Pop Pop, Fiz Fiz: Balance and Bubbles
How the arts inspire one another is the alchemy of creative cross-pollination. In architecture and interiors, that interplay is obvious, if not always self-evident (interior design being a profession new to the 20th century, the whole decorative enchilada, inside and out, having in previous eras been the combined providence of the architect).
In ancient and old buildings of stone—be they classical, Romanesque, medieval, Renaissance, baroque, even rococo and certainly neo-classical—it’s often easiest to see how a structure “speaks” when it’s denuded of furnishings and decoration, when tone and tenor become clear. Is the voice elegant? Eloquent? Does it pose a question, or posit a solution, or both? Does it, in short, talk pretty?
The idea of a human-made environment as boon and buttress for thought—a safe haven for contemplation sensorial, spiritual or philosophical—is as ancient as the Greco-Roman atrium, which found translation over the centuries in the Islamic pleasure garden and Medieval Catholic cloister.
During a visit to the just re-opened Abbey of Saint-Pierre d’Hautvillers in the Champagne region of France, a few hours drive from Paris, I was especially mindful how stones, and the spaces and volumes they make, inspire, their balance and harmony encouraging breakthroughs in other arenas—in this case those that start with a pop and then get bubbly. Because buzz notwithstanding, this abbey was home for over forty-five years to Dom Pierre Pérignon (c. 1638-1715), the monk who is the father of Champagne.
While it’s clear he did not invent champers, Pérignon, the abbey’s cellar master from 1670 until his death, was indisputably Champagne’s greatest and earliest pioneer. He improved quality and set standards for production that would be refined progressively in the 19th century—the celebratory result summed up in an apocryphal Pérignon quote from a late 19th-century print advertisement: “Come quickly, I’m drinking the stars!”
In the ensuing three centuries, most Pérignon particulars have been lost. Still, it’s known that when he came to the province weak red wine was its norm. It’s also known he created clear white wines from black grapes (Pinot Noir) by clever, innovative manipulation of their pressing, and that he was the first wine maker to understand the idea of terroir (that grapes grown in different sections of a district, or even a sub-section of a district, yield different attributes and tastes). It’s known he evolved into a wine whisperer who learned how to bottle Champagne at just the correct moment to preserve its bubbles, and that he employed thicker glass to discourage explosions caused by the wine’s second fizzy fermentation, single explosions often then starting disastrous chain reactions.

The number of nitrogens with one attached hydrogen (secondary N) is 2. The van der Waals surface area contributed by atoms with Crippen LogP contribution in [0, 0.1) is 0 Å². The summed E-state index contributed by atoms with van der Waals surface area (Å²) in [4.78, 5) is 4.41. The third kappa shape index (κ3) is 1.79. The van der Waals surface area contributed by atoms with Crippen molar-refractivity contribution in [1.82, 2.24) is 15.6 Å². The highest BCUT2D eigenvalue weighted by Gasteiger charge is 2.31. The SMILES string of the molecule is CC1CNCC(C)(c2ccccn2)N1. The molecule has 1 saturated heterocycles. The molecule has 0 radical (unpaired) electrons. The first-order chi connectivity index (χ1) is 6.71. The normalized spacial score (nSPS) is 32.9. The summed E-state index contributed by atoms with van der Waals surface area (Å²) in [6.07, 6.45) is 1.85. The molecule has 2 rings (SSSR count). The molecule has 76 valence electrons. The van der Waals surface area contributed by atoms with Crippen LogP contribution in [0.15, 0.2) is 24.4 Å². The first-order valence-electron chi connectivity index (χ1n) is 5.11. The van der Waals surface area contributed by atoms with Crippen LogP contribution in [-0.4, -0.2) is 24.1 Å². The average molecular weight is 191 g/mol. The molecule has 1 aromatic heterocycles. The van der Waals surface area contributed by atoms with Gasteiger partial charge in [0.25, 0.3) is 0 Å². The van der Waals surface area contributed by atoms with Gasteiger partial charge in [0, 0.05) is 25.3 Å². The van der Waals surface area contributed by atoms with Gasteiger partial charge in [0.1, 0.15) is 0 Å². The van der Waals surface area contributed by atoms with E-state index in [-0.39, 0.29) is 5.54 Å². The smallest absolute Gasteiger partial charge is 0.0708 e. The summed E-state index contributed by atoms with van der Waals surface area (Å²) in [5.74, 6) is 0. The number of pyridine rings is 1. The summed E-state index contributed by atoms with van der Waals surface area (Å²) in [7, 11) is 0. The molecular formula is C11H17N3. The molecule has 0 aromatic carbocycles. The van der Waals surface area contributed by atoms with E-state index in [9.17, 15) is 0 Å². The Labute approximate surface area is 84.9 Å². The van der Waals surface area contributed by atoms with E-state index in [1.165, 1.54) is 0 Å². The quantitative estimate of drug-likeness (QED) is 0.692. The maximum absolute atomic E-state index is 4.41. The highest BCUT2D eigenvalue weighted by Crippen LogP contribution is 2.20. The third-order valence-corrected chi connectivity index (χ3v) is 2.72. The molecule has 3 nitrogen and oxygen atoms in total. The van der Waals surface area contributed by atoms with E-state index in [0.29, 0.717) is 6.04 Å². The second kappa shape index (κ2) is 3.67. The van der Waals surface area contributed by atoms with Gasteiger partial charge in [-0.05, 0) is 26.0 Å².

What remains a mystery is what inspired the gentle, humble Benedictine to launch an oenophilic revolution? Or what, in other words, enabled Pérignon to conceive of an improved sparkling wine, when sparkling wine was very much a novelty?
And having done so, what then emboldened him to embark upon a journey that would occupy him for well over four decades, its resolution predicated on the reconciling of Champagne’s many disparate elements, both technical and taste?
No documentary evidence exists, unfortunately. But just as there came to be balance in Champagne, so was there first architectural harmony in the Abbey of Saint-Pierre d’Hautvillers.
Situated next to vineyards on a postcard-pretty hillside outside of Epernay, the abbey and its grounds just received a makeover costing several million euros and taking several years, the work initiated, planned and paid for by the property’s owner, Moët & Chandon. (Dom Pérignon is the house of Moët & Chandon’s tête de cuvee, or top of the line.)
Like the monk’s favored drink, the Abbey of Saint-Pierre d’Hautvillers is a mix. Fully rebuilt in 1692, it incorporates earlier architectural elements, such as Romanesque columns (with grape-vine motifs, no less), with some later decorative detail, namely window frames with small 19th-century mouth-blown panes.
The park, gardens, cloister and renowned Sainte-Hélène portal were fully restored, and the monastery’s former library was renovated; it’s now a tranquil tasting and event space. Connected to the abbey is Hautvillers’ church, where Dom Pérignon’s tomb occupies a place of honor.
It’s a mosaic of and in balance. Like the vintage beverage that bears his name.
(All photos credited to Stephane Cardinale.)
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